LONDON -- That's a wrap, folks. Olympic track cycling is history for another four years, at which point the British might be a trifle less dominant. Because they could hardly be more dominant.
Team GB scooped up two more gold medals tonight, running their tally in this distinctive venue, the so-called Pringle, to seven out of the 10 awarded. So dominant have they been that rival coaches and riders have been whispering about illicit advantages enjoyed by the Brits. The director of French cycling, one Isabelle Gautheron, admitted her suspicions:
"We are looking a lot at the kit they use. They hide their wheels a lot. The ones for the bikes they race on are put in wheel covers at the finish [of a race]."
The French had apparently misunderstood a statement by David Brailsford, the director of performance for British cycling. In response to question about the team's wheels, he deadpanned that his team used wheels that were "specially round."
The humor was lost in translation, leading to a headline in the French paper, L'Equipe: "Magic or Mavic."
Sir Chris Hoy may lack specially round wheels. But he was sitting on five Olympic golds and hoping to make it six in the men's keirin, the final event of the night. With 150 meters to race, things weren't looking so hot for the 36-year-old known as the Knight Rider. He was overtaken by his German rival Maxmilian Levy (Could there be a better name for a rival?). In the final turn of his illustrious Olympic career, "I drooooovvvvve like I've never driven before," recounted Hoy in that euphonious Scottish accent, and his voice trailed off, because everyone knew how this ended.
The first person to greet him in the mix zone was fellow Knight, Sir Steve Redgrave, whose British-record five gold medals Hoy had just surpassed.
The party continued on an unusually crowded podium: behind Levy, judges could find no space between the wheels of New Zealand's Simon (the Rhino) van Velthooven and Dutchman Teun Mulder. Their Solomonic verdict: give 'em both a bronze. Mulder, in particular, was ecstatic, and cried happy tears in the arms of his coaches and teammates.
Lot of that going around. Holed up in his ninth-floor apartment in the Olympic village the night before, he'd watched the Dominican Republic hurdler Felix Sanchez cry on the podium. "I thought, 'Poor lad, he can't keep it together.'" Of course, as soon as the opening notes of "God Save the Queen" were audible, Hoy puddled up, needing the backs of both hands, his knuckles and both shirtsleeves to dry his own tears.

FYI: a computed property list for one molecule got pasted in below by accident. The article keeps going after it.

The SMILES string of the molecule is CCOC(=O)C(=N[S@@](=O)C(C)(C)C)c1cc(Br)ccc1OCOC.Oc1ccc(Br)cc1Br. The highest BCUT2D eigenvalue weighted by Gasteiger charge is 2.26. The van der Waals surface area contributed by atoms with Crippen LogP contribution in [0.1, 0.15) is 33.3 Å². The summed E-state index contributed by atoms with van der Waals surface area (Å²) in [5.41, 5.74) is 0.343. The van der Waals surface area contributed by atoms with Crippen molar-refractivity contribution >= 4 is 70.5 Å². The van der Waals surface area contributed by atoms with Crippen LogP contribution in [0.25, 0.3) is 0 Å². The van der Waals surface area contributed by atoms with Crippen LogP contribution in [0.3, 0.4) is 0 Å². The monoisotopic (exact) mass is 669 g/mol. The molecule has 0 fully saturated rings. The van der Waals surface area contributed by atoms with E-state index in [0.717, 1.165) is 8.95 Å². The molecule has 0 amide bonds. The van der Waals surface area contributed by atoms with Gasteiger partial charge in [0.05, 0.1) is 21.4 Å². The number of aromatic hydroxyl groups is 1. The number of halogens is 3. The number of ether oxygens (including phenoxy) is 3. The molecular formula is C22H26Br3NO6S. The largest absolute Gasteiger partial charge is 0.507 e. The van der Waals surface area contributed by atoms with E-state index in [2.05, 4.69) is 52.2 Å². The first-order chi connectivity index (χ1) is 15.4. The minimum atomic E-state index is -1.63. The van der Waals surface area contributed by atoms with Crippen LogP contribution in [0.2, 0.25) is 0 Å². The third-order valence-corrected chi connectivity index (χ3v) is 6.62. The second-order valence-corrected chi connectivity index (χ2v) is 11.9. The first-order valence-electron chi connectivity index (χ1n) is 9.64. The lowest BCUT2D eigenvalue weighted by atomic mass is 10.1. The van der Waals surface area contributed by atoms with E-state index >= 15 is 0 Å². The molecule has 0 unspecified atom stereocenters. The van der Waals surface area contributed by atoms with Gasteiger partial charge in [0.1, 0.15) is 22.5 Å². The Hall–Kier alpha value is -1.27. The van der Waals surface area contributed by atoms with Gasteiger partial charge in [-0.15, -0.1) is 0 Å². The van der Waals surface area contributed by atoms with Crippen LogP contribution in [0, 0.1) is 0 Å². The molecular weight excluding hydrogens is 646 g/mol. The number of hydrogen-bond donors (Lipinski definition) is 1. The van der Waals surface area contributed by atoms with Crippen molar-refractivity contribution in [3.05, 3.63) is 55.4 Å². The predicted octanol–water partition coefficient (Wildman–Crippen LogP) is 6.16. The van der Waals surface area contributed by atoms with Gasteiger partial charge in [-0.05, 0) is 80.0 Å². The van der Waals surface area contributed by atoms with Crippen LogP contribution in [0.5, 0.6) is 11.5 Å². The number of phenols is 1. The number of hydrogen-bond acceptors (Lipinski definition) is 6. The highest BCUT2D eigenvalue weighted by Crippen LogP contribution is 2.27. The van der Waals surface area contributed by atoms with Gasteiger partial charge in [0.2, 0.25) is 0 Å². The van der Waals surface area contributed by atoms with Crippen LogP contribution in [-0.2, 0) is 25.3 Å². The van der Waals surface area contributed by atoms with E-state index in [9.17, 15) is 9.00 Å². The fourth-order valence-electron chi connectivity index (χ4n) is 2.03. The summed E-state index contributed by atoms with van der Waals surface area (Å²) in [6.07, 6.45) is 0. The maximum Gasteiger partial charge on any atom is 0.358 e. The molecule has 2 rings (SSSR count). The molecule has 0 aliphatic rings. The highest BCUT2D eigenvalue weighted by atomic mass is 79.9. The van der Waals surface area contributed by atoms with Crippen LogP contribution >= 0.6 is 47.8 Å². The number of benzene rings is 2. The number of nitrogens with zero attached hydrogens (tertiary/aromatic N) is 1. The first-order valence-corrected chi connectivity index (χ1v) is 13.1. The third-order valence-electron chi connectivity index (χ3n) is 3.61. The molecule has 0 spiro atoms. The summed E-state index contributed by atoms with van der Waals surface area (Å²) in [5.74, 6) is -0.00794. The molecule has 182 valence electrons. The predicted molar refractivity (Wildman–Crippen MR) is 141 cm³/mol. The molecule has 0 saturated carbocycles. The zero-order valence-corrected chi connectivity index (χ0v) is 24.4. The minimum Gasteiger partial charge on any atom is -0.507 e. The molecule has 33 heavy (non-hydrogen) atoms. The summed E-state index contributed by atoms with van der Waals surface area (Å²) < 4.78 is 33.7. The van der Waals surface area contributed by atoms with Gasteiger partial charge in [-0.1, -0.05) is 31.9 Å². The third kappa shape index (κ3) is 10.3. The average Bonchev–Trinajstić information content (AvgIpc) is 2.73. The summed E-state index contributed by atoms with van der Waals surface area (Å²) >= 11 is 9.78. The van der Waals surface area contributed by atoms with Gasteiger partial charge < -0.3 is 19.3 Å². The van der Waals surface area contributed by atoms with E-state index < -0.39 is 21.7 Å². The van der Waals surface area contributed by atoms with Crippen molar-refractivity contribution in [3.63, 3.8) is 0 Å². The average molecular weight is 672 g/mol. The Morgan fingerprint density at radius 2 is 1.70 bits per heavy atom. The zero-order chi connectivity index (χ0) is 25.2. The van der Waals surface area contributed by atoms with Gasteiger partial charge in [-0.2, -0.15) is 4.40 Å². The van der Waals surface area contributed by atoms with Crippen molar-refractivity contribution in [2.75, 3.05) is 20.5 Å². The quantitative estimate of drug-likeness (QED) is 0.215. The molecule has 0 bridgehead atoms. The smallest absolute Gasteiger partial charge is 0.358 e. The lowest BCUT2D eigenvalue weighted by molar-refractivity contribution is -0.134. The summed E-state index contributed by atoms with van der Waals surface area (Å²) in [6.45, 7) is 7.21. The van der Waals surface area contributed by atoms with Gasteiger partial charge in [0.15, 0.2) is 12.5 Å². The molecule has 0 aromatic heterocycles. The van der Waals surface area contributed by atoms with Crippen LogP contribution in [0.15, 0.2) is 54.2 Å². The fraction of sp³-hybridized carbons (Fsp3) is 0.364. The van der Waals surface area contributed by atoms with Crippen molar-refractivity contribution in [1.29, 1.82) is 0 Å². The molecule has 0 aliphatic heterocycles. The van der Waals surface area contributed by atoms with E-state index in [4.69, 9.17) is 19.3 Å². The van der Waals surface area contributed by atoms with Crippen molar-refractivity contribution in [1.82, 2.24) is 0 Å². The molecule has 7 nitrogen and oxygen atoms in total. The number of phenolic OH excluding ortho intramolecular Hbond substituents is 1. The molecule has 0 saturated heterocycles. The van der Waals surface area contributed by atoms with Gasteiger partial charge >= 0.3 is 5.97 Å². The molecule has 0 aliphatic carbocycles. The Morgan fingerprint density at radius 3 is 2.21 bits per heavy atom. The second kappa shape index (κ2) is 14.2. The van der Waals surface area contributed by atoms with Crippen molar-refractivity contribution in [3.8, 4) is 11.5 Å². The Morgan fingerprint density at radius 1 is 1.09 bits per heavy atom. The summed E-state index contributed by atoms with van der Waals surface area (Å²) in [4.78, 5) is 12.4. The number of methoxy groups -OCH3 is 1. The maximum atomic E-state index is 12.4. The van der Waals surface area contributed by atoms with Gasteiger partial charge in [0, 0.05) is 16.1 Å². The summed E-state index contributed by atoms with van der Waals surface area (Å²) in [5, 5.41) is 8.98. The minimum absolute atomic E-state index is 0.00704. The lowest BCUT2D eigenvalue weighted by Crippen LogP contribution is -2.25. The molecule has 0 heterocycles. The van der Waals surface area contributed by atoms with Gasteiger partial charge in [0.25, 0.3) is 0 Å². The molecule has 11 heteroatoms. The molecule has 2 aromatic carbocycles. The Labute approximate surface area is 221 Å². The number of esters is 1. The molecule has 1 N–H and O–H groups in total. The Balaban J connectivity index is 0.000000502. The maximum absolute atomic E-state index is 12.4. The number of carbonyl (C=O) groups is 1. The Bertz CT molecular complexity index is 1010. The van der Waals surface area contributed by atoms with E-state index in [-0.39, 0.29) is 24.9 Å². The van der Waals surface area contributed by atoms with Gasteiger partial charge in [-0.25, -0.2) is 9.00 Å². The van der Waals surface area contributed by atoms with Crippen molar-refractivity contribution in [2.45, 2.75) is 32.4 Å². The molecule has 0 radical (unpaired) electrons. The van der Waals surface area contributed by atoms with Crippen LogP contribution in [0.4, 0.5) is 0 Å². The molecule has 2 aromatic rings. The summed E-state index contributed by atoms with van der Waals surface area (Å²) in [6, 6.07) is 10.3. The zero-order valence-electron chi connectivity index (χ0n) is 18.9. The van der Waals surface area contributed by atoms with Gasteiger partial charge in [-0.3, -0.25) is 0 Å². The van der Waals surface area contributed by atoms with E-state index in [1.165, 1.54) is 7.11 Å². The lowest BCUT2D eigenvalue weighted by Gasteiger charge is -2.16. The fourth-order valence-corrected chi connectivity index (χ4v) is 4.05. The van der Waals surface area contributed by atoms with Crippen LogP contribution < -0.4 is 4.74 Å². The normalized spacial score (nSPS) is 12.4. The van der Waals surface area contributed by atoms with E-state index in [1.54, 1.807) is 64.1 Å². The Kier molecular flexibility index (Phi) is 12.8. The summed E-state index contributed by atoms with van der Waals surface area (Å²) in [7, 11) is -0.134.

Addressing his country's superb showing at these Games, Hoy had described the Olympics as "just the most amazing party." He might as well have been talking about the Brits at the velodrome. If Team GBs cyclists were a nation unto themselves, they'd be tied for seventh, ahead of Germany, Australia, Japan and Spain to name a few.
There was a skunk at this garden party. It just wasn't the skunk Americans hoped it would be. Sarah Hammer got off to a strong start on the second day of the six-event Omnium, winning the individual pursuit. A gutsy second in the 40-lap "scratch" race -- an event her top competitor, Team GB's Laura Trott, admittedly "ballsed up" -- Hammer appeared to gain a firmer grasp on gold.
And then it was gone. Her fourth place in the final event, the 500-meter time trial, was eight-tenths of a second slower than Trott's winning time of 35.110 seconds. It cost Hammer the gold. "Last race, last heat for the gold medal ride -- everything I'd been dreaming of," recounted Hammer, who seemed copacetic with silver. "I am now the proud of owner of two of these," she said, referring to Team USA's second-place in Team Time Trial, behind who else but the host nation.
Her voice was drowned out right then by the roar for Victoria Pendleton, who seemed very close to a lock for gold in the women's sprint. Her archrival, Australia's Anna Meares, had looked punchless and past her prime in the women's keirin, won by Pendleton four days earlier.
But the expectations of a nation weighed on the Brit. The sprint is a three-lap race that starts slow, the two riders lazily feeling each other out, weaving up and down the track. At some point, usually with 400 meters to go, the switch is flipped: someone launches, and the event goes from dreamy to frantic. With the race at full boil on the final lap, the two old foes traded paint, and elbows. Pendleton was relegated, meaning she lost the heat.
The sprint is a best-of-three format. She could still salvage this thing, but she was in deep trouble. Unlike anyone in the competition so far, Meares had answered Pendleton's fierce sprint in the first heat, which seemed to prey on her mind in the second. At the gun, Meares floated up to the rail and practically stopped -- employing the "track stand" that some bike commuters use at traffic lights, unnerving motorists. The idea was to force Pendleton to the front, to make the Brit lead out the sprint.
Meares later admitted she'd been planning that tactic for three weeks. Alex Bird, who rides for the Aussie men's team, had been asked by team coaches to study Pendleton, learn to ride like her, and then Meares in practice, "so I had some tactical feel" for the Brit.
The track stand worked, forcing Pendleton forward. Left with little choice, the Brit led out the sprint, and was trounced by Meares the way Meares had been trouncing her foes.
Pendleton, who retired after that race, wept upon dismounting, touched, perhaps by fans chanting "Vicky! Vicky!" -- letting her know they still loved her. She wept again at her press conference, where she admitted that her primary emotion, now that it was all over, was relief. She wanted to get on with her life, go skiing, get married, have a life.
"I've been racing track bicycles since I was nine years old. I think people understand if I want a break."
She finished with an understatement that applied to an entire nation: "I think I've done a good job."